His Excellency, the Governor, accompanied by Captain the Hon RD Ryder, reached the Oval at 3 o'clock and after passing through the guard of honour, under Mr RF Cowan, was welcomed by myself and introduced to the members of the Council, who with the Hon the Premier (Mr Thomas Price) were waiting His Excellency's arrival on the platform. The children saluted the flag and at the suggestion of His Excellency, resumed their seats on the grass.

    In welcoming His Excellency, it was my privilege to sketch briefly the history and progress of our city from the time when it severed from the Mitcham District Council in 1871 to the present date. His Excellency's acknowledgment of welcome is reported in the contemporary papers as follows:-

    His Excellency, who was greeted with cheers, said that the program had suggested he was going to make an address in reply to the kind words of the Mayor's welcome. If a hasty explanation of only a few minutes duration could be called an address, then he was fulfilling his duty. He thoroughly sympathised with everybody and especially with the school children that the day had turned out so hot and close and he admired the many hundreds of small children before him who were so pluckily sticking to their post and doing their duty so heartily. (Applause.)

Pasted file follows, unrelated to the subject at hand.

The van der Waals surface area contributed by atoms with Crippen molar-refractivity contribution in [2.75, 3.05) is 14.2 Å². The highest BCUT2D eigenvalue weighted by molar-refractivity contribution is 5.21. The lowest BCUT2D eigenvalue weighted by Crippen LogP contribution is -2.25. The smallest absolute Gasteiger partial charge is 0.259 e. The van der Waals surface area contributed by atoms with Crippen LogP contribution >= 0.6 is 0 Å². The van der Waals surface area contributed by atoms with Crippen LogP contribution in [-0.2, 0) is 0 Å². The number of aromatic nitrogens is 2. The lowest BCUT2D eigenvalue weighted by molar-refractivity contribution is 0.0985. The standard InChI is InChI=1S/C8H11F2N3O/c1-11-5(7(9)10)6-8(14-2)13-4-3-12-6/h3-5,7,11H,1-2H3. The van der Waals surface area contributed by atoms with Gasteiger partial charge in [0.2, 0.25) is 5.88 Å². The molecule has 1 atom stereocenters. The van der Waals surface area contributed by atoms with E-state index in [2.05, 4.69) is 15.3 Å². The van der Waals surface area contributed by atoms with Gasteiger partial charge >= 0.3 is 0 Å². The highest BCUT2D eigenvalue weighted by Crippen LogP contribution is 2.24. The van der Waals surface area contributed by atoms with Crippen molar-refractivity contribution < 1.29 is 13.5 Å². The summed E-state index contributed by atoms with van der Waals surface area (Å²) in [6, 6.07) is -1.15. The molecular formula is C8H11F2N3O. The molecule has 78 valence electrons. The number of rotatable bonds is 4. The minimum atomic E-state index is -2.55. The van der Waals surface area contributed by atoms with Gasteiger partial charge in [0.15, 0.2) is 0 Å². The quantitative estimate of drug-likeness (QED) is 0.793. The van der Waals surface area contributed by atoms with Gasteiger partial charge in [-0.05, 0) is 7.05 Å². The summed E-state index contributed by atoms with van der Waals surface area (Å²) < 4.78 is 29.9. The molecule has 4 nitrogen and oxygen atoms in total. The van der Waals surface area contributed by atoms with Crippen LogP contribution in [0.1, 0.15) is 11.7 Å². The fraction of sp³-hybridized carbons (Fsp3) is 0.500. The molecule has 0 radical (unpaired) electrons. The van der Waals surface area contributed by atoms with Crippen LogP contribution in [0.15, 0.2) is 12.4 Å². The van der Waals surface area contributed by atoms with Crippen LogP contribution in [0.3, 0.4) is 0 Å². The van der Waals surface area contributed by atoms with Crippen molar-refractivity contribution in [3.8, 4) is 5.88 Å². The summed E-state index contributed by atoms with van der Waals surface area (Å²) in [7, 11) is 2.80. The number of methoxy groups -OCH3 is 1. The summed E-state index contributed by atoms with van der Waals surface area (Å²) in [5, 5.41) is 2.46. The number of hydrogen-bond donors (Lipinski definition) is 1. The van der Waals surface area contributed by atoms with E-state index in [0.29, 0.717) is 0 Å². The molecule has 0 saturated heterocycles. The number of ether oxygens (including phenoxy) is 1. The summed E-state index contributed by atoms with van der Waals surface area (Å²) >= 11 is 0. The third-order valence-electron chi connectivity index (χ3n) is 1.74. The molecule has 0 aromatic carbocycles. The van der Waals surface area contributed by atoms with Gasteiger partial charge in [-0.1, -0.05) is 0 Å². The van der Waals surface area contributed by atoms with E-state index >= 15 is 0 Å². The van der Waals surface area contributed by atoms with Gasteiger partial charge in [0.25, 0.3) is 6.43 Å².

He supposed the younger citizens before him had not many recollections of 35 years ago (Children: "No.") Well, he hoped they would be able to say "Yes" 35 years hence. Those who would be living in Unley in that distant time would be able to look back upon an even greater 35 years of advance than could the grown-up people of the present day. For Adelaide and its suburbs were going to grow into a still greater city and he had not any great fear what kind of citizens the youthful colonists of the present day would make.

    He understood hat the most important feature in a girl's career was when she put her hair up and went into long dresses and that the greatest thing in a boy's life was to get into long trousers. (Laugher.) Well, their pretty town of Unley had just accomplished a feat of that kind regarding its own history. Unley had now put its hair up and attained the full rights and honours of a city. (Applause.)

    To the 3,000 or 4,000 school children whom he saw before him he would say that he was pleased to hear that they had been given a holiday. They fully deserved it and he would have quickly seen that they all got a holiday had it not been granted.

    At the Call of His Excellency the Governor cheers were given for His Majesty the King, His Majesty's Government, the Mayor and Council of the City of Unley and for the children. The children were again assembled in the proper ranks and after singing one verse of 'The Song of Australia' were marshalled away to the shade of the trees surrounding the Oval and to other shelter provided for their protection provided by the City Council. During the remainder of the afternoon the Military Band played various selections and the children executed a Maypole dance and various marching and callisthenics movements. The proceedings concluded with the National Anthem.
     
  • Naming Unley
    Thomas Whistler is credited with naming Unley.

    Whistler was one of 15 land holders in Unley in the late 1830s. He owned approximately 420 acres which he subdivided to create Arthur, Mary and Thomas streets.

    There is much speculation as to the origin of the name Unley.